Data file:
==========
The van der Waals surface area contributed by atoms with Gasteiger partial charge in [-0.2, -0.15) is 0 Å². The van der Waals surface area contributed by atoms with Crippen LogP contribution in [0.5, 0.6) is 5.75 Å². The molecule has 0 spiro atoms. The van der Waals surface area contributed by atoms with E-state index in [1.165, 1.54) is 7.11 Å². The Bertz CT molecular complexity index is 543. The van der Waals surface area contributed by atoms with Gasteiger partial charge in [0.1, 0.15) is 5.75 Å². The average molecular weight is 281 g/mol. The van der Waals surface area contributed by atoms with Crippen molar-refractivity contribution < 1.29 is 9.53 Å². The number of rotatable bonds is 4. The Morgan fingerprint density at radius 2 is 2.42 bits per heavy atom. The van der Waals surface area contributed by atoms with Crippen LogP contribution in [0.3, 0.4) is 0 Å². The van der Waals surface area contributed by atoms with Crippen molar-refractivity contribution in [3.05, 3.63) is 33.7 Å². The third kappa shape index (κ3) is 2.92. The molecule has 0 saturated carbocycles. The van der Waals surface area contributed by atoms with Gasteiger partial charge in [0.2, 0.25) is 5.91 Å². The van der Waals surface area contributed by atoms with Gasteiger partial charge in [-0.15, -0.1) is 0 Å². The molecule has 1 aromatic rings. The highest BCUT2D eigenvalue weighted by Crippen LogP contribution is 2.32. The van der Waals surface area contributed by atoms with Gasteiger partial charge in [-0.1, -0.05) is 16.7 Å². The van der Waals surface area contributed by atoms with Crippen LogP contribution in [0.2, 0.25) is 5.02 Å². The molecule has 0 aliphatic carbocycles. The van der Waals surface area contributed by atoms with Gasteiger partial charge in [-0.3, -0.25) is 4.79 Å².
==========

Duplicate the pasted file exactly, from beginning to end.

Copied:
The van der Waals surface area contributed by atoms with Gasteiger partial charge in [-0.2, -0.15) is 0 Å². The van der Waals surface area contributed by atoms with Crippen LogP contribution in [0.5, 0.6) is 5.75 Å². The molecule has 0 spiro atoms. The van der Waals surface area contributed by atoms with E-state index in [1.165, 1.54) is 7.11 Å². The Bertz CT molecular complexity index is 543. The van der Waals surface area contributed by atoms with Gasteiger partial charge in [0.1, 0.15) is 5.75 Å². The average molecular weight is 281 g/mol. The van der Waals surface area contributed by atoms with Crippen molar-refractivity contribution < 1.29 is 9.53 Å². The number of rotatable bonds is 4. The Morgan fingerprint density at radius 2 is 2.42 bits per heavy atom. The van der Waals surface area contributed by atoms with Crippen LogP contribution in [0.3, 0.4) is 0 Å². The van der Waals surface area contributed by atoms with Crippen molar-refractivity contribution in [3.05, 3.63) is 33.7 Å². The third kappa shape index (κ3) is 2.92. The molecule has 0 saturated carbocycles. The van der Waals surface area contributed by atoms with Gasteiger partial charge in [0.2, 0.25) is 5.91 Å². The van der Waals surface area contributed by atoms with Gasteiger partial charge in [-0.15, -0.1) is 0 Å². The molecule has 1 aromatic rings. The highest BCUT2D eigenvalue weighted by Crippen LogP contribution is 2.32. The van der Waals surface area contributed by atoms with Gasteiger partial charge in [-0.1, -0.05) is 16.7 Å². The van der Waals surface area contributed by atoms with Crippen LogP contribution in [0.2, 0.25) is 5.02 Å². The molecule has 0 aliphatic carbocycles. The van der Waals surface area contributed by atoms with Gasteiger partial charge in [-0.3, -0.25) is 4.79 Å².